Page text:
Monday, August 20, 2012

The Contortionist - Intrinsic


The Contortionist seems to be getting more experimental and progressive (literally) with each release. Starting out as a traditional (aka generic) deathcore band self-releasing two EPs, the second one which is actually pretty good, then coming out with a “progressive deathcore” album as their debut full-length, Exoplanet. After releasing this, they hit the road with Periphery and Textures which caused their fan base to EXPLODE in both numbers and in anticipation for new material. Now, The Contortionist is in a similar position that bands like Periphery, Animals as Leaders, and Iwrestledabearonce were in: being VERY big, having only one album under their belts, and about to release one of the most anticipated albums of the year (yes, quite literally true for all of the bands I just listed).

Like I said before, The Contortionist are getting more experimental and progressive with each release. The reason I say that is because the content of this album is so fucking complex that it’s taken me a little over a month to fully be able to swallow and dissect it all. Yes, that’s the magnitude of the complexity this record contains. Although I’m a major fan of progressive music (metal, rock, industrial, etc.), even this was too much for me at first. When it comes to progressive DEATH metal, my favorites tend to be Opeth (well, duh, they’re my favorite band EVER), Augury, Fallujah, Augury, and Between the Buried and Me. Some of those (especially Augury and Between the Buried and Me) have a VERY high amount of complexity to their music. But really, The Contortionist really takes the cake with Intrinsic by not only being the most experimental and complex album of the year, but being the most experimental death metal album since Iwrestledabearonce released It’s All Happening in 2009.

I’ve gotten to the point to where the word “deathcore” doesn’t fit anywhere in The Contortionist’s music; they seemed to have completely stepped away from that obvious phase in their career in one of the smoothest and most graceful manners possible. It’s almost as if they already had this all planned out. They knew that they didn’t want to play deathcore; they wanted to CREATE, they wanted to INVENT, they wanted to ADD something to this! So they created a deathcore album with an extremely progressive Opeth-like sound to start the drift away without upsetting any of their fans. Now that they’ve gotten the “progressive” aspect buried within every element of their music, they were set to do what they’ve apparently always wanted to do, which is laid out in Intrinsic. But then again, this is all just critical thinking on my part, I don’t know for sure if any of this is fact; but I sure as hell wouldn’t be surprised in the slightest bit if it was!

The only negative thoughts that I have towards this album is the difficulty to describe its sound without simply saying “just listen to it, that’s how it fucking sounds”. For me, after the utterly atmospheric intro track, the action TRULY starts with Feedback Loop, which is a song that can only be described with phrases like “fucking weird”, “um…ok…I don’t know what I just heard…but I love it” and “what was THAT??”. When those weird keyboards kicked in after the song started, I had to start the whole song over due to not only my surprise, but the chaotic confusion all of the…I don’t know what to call it…all of the “stuff” that went on caused within my mind. Usually, in progressive albums like this, I can point out some pieces that were obviously inspired. For example, I’m ASSUMING that the use of the vocoder in Feedback Loop was inspired by The Faceless’ use of it in Planetary Duality, some of the guitar riffs remind me strongly of Periphery, and that the numerous acoustic guitars hidden in the background were POSSIBLY inspired by Opeth. But that’s pretty much it! There’s next to no other inspiration that I can hear, which means that most of this is coming from the minds of the members themselves. Progression made out of inspiration doesn’t last; progression made out of the minds of the creator(s) themselves changes music forever.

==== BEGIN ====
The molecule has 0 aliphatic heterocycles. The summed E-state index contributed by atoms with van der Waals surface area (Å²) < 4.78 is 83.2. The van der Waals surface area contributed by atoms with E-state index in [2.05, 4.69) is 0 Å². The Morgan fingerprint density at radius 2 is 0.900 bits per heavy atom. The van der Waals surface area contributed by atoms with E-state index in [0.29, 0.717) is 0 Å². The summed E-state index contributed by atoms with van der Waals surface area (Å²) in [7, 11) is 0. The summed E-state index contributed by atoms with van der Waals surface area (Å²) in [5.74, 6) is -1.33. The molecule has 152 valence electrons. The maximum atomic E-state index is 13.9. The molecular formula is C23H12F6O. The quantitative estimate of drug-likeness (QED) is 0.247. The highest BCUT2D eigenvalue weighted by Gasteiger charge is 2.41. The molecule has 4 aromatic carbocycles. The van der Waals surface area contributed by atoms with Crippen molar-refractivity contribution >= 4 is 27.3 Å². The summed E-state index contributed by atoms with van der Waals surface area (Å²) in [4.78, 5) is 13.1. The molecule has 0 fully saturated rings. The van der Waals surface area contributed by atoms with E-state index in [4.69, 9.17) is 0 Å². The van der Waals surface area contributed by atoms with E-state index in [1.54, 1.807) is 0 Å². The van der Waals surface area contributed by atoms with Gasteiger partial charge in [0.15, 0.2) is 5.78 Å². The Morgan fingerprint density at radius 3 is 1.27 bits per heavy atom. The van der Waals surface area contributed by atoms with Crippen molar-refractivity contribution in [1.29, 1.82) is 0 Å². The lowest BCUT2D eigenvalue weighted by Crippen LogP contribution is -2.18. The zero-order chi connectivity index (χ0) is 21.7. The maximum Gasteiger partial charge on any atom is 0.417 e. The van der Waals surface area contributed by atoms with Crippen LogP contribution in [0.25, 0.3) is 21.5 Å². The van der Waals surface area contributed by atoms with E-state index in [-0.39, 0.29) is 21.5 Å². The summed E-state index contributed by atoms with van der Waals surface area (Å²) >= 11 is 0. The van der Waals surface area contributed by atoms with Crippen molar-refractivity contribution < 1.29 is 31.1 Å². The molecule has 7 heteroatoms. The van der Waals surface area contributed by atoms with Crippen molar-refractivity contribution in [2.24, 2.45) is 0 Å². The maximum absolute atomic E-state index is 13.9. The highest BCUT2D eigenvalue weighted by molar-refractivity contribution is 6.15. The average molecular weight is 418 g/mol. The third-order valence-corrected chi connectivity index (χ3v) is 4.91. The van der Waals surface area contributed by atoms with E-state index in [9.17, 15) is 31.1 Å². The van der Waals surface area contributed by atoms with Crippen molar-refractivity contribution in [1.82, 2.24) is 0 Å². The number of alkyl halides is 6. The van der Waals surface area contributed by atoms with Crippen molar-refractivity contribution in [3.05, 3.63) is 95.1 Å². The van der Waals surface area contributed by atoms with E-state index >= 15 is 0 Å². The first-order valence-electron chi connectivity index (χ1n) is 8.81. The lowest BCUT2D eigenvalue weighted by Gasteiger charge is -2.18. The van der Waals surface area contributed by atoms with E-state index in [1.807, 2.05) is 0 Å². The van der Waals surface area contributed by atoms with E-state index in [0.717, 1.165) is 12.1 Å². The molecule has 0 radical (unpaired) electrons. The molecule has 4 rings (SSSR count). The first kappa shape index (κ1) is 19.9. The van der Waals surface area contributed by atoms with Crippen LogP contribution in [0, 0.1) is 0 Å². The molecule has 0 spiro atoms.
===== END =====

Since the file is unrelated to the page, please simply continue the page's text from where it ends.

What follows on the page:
The singing obviously takes on a MUCH more prominent role in this album than before; which is probably because the singing is a hell of a lot better. Personally, I think that the growls and screams have decreased in quality since Exoplanet, which is possibly because they’re becoming less of a priority. Also, the melodic elements have COMPLETELY taken over the entity of the music. Along with the band getting more progressive with each release, I can also hear them getting more and more melodic with each record they put out. Because I’m someone that walks around listening to Katatonia’s newer albums wearing a Dying Fetus shirt, the fact that The Contortionist is getting more melodic isn’t a good or bad aspect for me in any way; it’s just change, nothing more and nothing less. The guitars don’t have a very crunchy distortion; in fact, they actually have a very generic clean extreme metal distortion that sounds perfect with everything around them. The drums sit in the background, but the kick drums stick out from everything else (which is probably the only remaining deathcore aspect in the band’s music).

Intrinsic is the single most progressive death metal record of 2012 and seems virtually impossible to surpass before the year comes to a close. I’ve said time and time again that 2012 is possibly the best year that the metal genre has ever seen; with Dying Fetus, Veil of Maya, Whitechapel, Nile, Periphery, Overkill, and countless others releasing perfectly-scored albums, Intrinsic is what I would say is one of the heavy metal HIGHLIGHTS of 2012. Although I don’t like this as much as others, I would give this one 18/20 for blowing me away with almost everything an album can blow me away with.